Chinese porcelain mugs and tankards - Call Again

an exhibition not to be missed

The opening of the exhibition Call Again was a success and we would like to thank all of you that came to our London gallery to attend to this exhibition and to the launch of the book 'Tankards and Mugs: Drinking from Chinese Export Porcelain' on the 1st of July.

Each mug or tankard tells a story and represents the habits and customs of the time. These types of vessels show the evolution of the techniques, shapes and decorations throughout the centuries. Vessels used to contain drink were often treasured containers, and time and care was spent on their manufacture and decoration. They needed to be practical, functional utensils, but also beautiful. When Chinese porcelain reached Europe, an ideal match was made. Top quality wares were highly regarded luxury items, and they included tankards and mugs.

Some fine examples of the mugs and tankards of the exhibition Call Again that we are proud to present, include:
three graduated mugs of different sizes, decorated in overglaze famille rose enamels; a mug decorated on the inside with a Chinese male figure, which only becomes visible after the consumption of the alcoholic beverage, intended to entertain or even provoke whoever finished the drink; a beautiful tankard covered in powder blue and decorated in gold; a mug with the arms of the British Rait family, probably ordered by the family; and a miniature mug – with a volume of 30 ml – that had an interesting function: men frequently offered miniature tankards and mugs to their wives when their first child was born, as beer was considered to be beneficial for lactation.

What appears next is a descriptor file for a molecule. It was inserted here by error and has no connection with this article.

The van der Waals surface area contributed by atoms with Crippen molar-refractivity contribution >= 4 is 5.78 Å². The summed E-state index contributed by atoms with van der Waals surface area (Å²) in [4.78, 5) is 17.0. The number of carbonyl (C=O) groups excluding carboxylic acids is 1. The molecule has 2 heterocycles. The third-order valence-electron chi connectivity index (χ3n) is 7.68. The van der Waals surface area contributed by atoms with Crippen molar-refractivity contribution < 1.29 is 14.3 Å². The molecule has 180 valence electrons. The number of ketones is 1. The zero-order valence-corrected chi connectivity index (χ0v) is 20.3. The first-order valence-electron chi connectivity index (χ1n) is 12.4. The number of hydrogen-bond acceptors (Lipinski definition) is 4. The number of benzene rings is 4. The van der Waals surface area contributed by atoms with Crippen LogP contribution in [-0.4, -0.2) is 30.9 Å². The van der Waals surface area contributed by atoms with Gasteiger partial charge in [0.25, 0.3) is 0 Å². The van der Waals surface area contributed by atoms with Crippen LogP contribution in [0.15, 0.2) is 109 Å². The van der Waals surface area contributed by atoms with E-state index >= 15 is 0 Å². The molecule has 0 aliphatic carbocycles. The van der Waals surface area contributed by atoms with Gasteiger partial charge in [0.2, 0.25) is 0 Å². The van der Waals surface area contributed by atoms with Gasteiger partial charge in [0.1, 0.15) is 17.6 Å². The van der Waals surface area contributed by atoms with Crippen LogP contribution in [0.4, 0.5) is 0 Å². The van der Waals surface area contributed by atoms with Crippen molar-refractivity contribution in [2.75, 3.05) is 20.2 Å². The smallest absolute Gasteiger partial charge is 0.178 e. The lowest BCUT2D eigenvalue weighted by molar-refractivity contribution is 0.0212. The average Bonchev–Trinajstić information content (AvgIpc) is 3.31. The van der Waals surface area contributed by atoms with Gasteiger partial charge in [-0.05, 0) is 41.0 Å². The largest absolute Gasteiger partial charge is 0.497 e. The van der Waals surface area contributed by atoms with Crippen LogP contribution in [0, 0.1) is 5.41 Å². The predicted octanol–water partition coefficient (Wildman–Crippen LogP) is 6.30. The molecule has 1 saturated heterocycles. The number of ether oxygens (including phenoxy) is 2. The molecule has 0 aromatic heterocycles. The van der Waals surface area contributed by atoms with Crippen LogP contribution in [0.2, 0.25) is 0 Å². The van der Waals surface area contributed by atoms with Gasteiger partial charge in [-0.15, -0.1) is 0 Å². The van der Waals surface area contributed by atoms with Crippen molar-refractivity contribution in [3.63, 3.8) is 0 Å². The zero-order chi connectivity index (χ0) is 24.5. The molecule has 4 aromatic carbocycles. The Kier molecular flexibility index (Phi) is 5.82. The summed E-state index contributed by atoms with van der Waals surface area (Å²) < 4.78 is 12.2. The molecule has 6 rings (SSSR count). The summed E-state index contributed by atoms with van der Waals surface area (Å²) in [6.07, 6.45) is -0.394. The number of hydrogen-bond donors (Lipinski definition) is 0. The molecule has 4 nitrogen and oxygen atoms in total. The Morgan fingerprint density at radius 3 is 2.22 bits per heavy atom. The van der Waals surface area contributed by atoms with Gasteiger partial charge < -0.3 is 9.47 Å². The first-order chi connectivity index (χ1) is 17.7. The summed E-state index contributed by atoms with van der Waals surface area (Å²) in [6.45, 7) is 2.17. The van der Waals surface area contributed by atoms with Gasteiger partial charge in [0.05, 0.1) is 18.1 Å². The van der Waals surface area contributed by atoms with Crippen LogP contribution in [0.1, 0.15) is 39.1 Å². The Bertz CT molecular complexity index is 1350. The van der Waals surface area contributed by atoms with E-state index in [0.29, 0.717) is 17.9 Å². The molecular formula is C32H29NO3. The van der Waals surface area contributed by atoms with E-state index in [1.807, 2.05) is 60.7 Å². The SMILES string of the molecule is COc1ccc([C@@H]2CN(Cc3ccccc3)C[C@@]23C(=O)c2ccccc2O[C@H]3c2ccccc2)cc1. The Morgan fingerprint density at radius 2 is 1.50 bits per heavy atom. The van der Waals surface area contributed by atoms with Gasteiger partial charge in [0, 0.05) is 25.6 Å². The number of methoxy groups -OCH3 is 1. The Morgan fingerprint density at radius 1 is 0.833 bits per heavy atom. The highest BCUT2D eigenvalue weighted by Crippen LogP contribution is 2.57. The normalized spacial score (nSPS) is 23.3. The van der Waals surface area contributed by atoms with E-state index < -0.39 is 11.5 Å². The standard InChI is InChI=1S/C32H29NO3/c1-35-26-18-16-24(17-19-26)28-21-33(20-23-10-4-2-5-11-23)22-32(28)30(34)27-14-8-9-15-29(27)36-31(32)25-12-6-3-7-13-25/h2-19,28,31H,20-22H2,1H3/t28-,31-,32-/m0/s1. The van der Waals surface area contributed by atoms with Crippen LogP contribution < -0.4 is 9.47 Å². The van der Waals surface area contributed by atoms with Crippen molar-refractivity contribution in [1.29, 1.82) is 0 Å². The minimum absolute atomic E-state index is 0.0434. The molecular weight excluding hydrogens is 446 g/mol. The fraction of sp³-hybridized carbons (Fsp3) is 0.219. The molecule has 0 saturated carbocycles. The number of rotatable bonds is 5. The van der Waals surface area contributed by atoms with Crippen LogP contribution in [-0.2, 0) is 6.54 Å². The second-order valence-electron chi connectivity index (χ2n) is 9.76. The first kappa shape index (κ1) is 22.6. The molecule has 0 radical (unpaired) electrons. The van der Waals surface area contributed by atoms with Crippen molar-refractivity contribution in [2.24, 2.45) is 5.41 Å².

We would like to invite you to visit this interesting exhibition and to find out more about these Chinese porcelain objects. On view 1-22 July, at our London gallery.

Our much awaited book Tankards and Mugs: Drinking from Chinese Export Porcelain written by Maria Antónia Pinto de Matos and Rose Kerr has been launched this month. The book illustrates almost 200 Chinese porcelain tankards and mugs, from 11 different countries including those from 23 museums and 18 private collections, dating from the 15th-19th centuries, each catalogued and referenced in detail.